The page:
“Ancient Egypt. The Egyptian general Radames is in love with an Ethiopian slave, Aïda, a love that is threatened by an imminent war between their respective countries. The other threat they face is Amneris, the daughter of the King of Egypt, who is also in love with Radames. Aïda is her slave, and also, due to a twist of fate, her rival. The Egyptian troops are victorious, representing a triumph for Radames, to whom the king betroths his daughter as a reward. But the glorious hero will soon be an outcast, accused of betraying his country by revealing military secrets to Aïda, who is the daughter of the King of Ethiopia, Amonasro. Sentenced to be buried alive, Radames accepts his fate, to the dismay of Amneris, who is willing to do anything to save his life. In the darkness of his tomb, Radames finds Aïda who has come to join him and die by his side.” (https://www.opera-online.com/en/items/works/aida-ghislanzoni-verdi-1871).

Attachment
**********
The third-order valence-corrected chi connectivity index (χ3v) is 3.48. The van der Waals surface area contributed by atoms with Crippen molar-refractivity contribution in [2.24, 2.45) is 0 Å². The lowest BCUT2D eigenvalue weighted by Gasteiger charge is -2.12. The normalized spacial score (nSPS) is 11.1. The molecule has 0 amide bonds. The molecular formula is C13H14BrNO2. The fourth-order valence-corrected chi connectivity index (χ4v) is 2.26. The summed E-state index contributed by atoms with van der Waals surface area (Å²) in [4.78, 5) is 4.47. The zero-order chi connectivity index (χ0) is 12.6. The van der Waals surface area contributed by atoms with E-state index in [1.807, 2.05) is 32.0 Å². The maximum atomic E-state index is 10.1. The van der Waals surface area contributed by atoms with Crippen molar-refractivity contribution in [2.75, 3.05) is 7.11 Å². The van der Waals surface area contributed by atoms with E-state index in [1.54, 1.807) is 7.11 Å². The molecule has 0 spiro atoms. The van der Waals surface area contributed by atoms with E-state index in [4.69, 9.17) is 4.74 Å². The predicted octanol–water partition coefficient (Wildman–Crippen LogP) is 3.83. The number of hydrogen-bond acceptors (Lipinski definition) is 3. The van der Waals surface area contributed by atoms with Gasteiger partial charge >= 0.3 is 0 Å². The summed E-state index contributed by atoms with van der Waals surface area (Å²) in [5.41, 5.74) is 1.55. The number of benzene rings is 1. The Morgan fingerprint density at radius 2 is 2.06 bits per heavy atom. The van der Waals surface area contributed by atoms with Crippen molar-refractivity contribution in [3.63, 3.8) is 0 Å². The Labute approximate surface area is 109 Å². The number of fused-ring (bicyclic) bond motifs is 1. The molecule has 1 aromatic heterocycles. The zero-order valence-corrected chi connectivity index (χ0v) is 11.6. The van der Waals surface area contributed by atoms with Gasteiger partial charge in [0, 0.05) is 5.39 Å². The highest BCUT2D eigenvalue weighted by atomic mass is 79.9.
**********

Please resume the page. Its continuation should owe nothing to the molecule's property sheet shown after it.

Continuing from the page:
Apart from that which reveals conflicting directions in the story, we regret the great art of Anne Rice to shift from a present plot to past events, history, and settings rendered in flamboyant or at times toxic and noxious colors. The past, hence the mythology and ancient history are reduced to circumstantial references to more or less support the present story that is neither fantastic nor mesmerizing. A sort of out-worldly mystery and crime story. In spite of the rather open ending, I do not see how it could produce a sequel and I am not sure it would be worth even trying. But why on earth do parents who are famous writers want to promote their children into the profession, children who are far from the level of fame and probably value of their parents? Stephen King did it for one of his sons, the one who kept the “King” name, and here Anne Rice does it for her son who has kept the “Rice” name. At least this book will be copyrighted till seventy years after the death of the younger author if he survives the older one, so probably for the one hundred and twenty years to come. Good business indeed provided it becomes a bestseller for that length of time.
Dr. Jacques COULARDEAU